Tax Court: Refundable state tax credits

Tax Court: Refundable state tax credits

The U.S. Tax Court today held that certain payments received by taxpayers pursuant to a state tax credit program were taxable income—cash subsidies—for federal income tax purposes, despite the fact that the state labeled the amounts as “overpayments” of tax.

Related content

The case is: Maines v. Commissioner, 144 T.C. No. 28 (March 11, 2015)


Read the Tax Court’s opinion [PDF 124 KB]


New York State uses targeted tax credits as incentives for targeted economic development in targeted locations. Those who receive these credits may be benefited—even if they do not owe any state income tax. New York calls the credits “overpayments of income tax” and makes them refundable.

The taxpayers received targeted economic development payments from the state of New York. All the credits required the taxpayers to make some amount of business expenditure or investment in targeted areas within the state. One credit was limited to the amount of past real property tax actually paid. The other credits were not limited to past tax actually paid.

All the credits first reduced a taxpayer’s state income tax liability; any excess credits could be carried forward to future years or partially refunded.

Tax Court’s opinion

The Tax Court held that the state’s label of the credits as “overpayments” of past tax was not controlling for federal tax purposes.

The Tax Court found that:

  • Credits that were not dependent on past tax payments were not refunds of past “overpayments” but rather were like direct subsidies.
  • Credits that were depended on past property tax payments would be treated like a refund of past overpayments.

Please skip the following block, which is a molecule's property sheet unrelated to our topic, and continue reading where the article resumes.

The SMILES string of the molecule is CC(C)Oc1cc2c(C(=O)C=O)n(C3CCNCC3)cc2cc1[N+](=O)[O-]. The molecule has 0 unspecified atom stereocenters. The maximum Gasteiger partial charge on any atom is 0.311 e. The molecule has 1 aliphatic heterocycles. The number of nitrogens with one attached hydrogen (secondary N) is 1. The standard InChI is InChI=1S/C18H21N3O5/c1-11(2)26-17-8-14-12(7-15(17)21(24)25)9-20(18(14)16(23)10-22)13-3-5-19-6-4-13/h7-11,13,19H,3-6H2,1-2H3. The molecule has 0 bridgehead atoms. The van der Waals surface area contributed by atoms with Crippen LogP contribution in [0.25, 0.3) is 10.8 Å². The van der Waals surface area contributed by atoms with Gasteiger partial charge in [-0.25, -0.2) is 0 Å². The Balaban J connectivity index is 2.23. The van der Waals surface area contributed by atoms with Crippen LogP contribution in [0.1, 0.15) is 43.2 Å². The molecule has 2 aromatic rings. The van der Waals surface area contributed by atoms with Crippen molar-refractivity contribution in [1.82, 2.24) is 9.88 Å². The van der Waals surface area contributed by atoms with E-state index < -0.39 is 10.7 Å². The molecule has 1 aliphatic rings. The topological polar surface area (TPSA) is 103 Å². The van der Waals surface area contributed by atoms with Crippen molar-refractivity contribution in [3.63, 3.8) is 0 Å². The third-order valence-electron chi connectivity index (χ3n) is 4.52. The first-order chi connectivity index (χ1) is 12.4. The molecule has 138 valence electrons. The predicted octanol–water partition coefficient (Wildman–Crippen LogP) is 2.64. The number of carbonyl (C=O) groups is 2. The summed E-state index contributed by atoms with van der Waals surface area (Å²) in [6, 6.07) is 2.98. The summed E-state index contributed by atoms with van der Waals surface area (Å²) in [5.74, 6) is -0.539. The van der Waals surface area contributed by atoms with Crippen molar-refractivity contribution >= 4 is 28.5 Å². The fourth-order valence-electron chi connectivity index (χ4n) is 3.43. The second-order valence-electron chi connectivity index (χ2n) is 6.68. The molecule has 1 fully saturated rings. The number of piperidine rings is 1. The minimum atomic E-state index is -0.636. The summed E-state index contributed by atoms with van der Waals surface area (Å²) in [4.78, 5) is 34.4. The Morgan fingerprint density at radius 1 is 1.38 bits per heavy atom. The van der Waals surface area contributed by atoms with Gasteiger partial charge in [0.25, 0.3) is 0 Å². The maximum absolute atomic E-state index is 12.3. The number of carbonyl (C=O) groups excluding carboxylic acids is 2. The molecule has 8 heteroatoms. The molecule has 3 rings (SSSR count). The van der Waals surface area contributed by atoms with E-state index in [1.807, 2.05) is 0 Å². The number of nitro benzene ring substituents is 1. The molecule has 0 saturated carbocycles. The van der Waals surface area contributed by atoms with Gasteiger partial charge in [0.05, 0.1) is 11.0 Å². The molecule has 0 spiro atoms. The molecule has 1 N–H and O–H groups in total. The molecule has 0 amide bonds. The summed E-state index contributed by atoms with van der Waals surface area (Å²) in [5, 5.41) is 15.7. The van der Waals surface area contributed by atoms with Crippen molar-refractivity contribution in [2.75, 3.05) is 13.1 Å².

• Portions of credits that only reduce a taxpayer’s state tax liabilities were not taxable accessions to wealth, but any excess portions of the credits that were refundable were taxable accessions to wealth.
  • Portions of credit payments that only reduce the taxpayer’s state tax liabilities were not taxable accessions to wealth, but refundable portions tax credit payments were includible in gross income under the tax-benefit rule to the extent that the taxpayers actually benefited from previous deductions for property tax payments.

© 2016 KPMG LLP, a Delaware limited liability partnership and the U.S. member firm of the KPMG network of independent member firms affiliated with KPMG International Cooperative (“KPMG International”), a Swiss entity. All rights reserved.

The KPMG logo and name are trademarks of KPMG International. KPMG International is a Swiss cooperative that serves as a coordinating entity for a network of independent member firms. KPMG International provides no audit or other client services. Such services are provided solely by member firms in their respective geographic areas. KPMG International and its member firms are legally distinct and separate entities. They are not and nothing contained herein shall be construed to place these entities in the relationship of parents, subsidiaries, agents, partners, or joint venturers. No member firm has any authority (actual, apparent, implied or otherwise) to obligate or bind KPMG International or any member firm in any manner whatsoever. The information contained in herein is of a general nature and is not intended to address the circumstances of any particular individual or entity. Although we endeavor to provide accurate and timely information, there can be no guarantee that such information is accurate as of the date it is received or that it will continue to be accurate in the future. No one should act on such information without appropriate professional advice after a thorough examination of the particular situation. For more information, contact KPMG's Federal Tax Legislative and Regulatory Services Group at: + 1 202 533 4366, 1801 K Street NW, Washington, DC 20006.

Connect with us


Request for proposal



KPMG's new digital platform

KPMG's new digital platform